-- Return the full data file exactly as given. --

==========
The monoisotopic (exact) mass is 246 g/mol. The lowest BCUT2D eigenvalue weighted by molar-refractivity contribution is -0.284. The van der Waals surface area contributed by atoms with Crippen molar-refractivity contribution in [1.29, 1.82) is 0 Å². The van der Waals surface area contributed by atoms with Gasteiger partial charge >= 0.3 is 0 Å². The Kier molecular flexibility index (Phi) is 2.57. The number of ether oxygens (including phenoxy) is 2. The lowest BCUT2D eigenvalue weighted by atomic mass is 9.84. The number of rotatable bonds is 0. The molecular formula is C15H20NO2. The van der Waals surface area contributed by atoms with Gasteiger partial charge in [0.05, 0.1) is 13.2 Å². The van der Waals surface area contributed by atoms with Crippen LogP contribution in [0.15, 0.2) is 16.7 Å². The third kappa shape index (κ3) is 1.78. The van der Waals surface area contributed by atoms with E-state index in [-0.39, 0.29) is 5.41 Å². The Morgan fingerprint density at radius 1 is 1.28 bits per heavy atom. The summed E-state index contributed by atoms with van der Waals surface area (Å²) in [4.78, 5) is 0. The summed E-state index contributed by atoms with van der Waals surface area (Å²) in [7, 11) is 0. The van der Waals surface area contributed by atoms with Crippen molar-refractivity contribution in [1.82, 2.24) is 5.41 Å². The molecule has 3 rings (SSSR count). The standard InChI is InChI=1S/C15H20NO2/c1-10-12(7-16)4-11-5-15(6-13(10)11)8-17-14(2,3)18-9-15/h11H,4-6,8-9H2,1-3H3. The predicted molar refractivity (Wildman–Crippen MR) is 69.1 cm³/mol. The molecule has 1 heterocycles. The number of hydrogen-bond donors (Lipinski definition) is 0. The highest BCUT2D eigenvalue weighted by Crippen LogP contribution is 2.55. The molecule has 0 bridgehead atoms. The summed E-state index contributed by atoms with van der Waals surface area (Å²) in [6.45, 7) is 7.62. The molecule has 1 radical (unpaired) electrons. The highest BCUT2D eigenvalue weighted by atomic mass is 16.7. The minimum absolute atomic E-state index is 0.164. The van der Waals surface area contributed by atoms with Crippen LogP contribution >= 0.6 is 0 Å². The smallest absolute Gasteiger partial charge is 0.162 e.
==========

The monoisotopic (exact) mass is 246 g/mol. The lowest BCUT2D eigenvalue weighted by molar-refractivity contribution is -0.284. The van der Waals surface area contributed by atoms with Crippen molar-refractivity contribution in [1.29, 1.82) is 0 Å². The van der Waals surface area contributed by atoms with Gasteiger partial charge >= 0.3 is 0 Å². The Kier molecular flexibility index (Phi) is 2.57. The number of ether oxygens (including phenoxy) is 2. The lowest BCUT2D eigenvalue weighted by atomic mass is 9.84. The number of rotatable bonds is 0. The molecular formula is C15H20NO2. The van der Waals surface area contributed by atoms with Gasteiger partial charge in [0.05, 0.1) is 13.2 Å². The van der Waals surface area contributed by atoms with Crippen LogP contribution in [0.15, 0.2) is 16.7 Å². The third kappa shape index (κ3) is 1.78. The van der Waals surface area contributed by atoms with E-state index in [-0.39, 0.29) is 5.41 Å². The Morgan fingerprint density at radius 1 is 1.28 bits per heavy atom. The summed E-state index contributed by atoms with van der Waals surface area (Å²) in [4.78, 5) is 0. The summed E-state index contributed by atoms with van der Waals surface area (Å²) in [7, 11) is 0. The van der Waals surface area contributed by atoms with Crippen molar-refractivity contribution in [1.82, 2.24) is 5.41 Å². The molecule has 3 rings (SSSR count). The standard InChI is InChI=1S/C15H20NO2/c1-10-12(7-16)4-11-5-15(6-13(10)11)8-17-14(2,3)18-9-15/h11H,4-6,8-9H2,1-3H3. The predicted molar refractivity (Wildman–Crippen MR) is 69.1 cm³/mol. The molecule has 1 heterocycles. The number of hydrogen-bond donors (Lipinski definition) is 0. The highest BCUT2D eigenvalue weighted by Crippen LogP contribution is 2.55. The molecule has 0 bridgehead atoms. The summed E-state index contributed by atoms with van der Waals surface area (Å²) in [6.45, 7) is 7.62. The molecule has 1 radical (unpaired) electrons. The highest BCUT2D eigenvalue weighted by atomic mass is 16.7. The minimum absolute atomic E-state index is 0.164. The van der Waals surface area contributed by atoms with Crippen LogP contribution >= 0.6 is 0 Å². The smallest absolute Gasteiger partial charge is 0.162 e.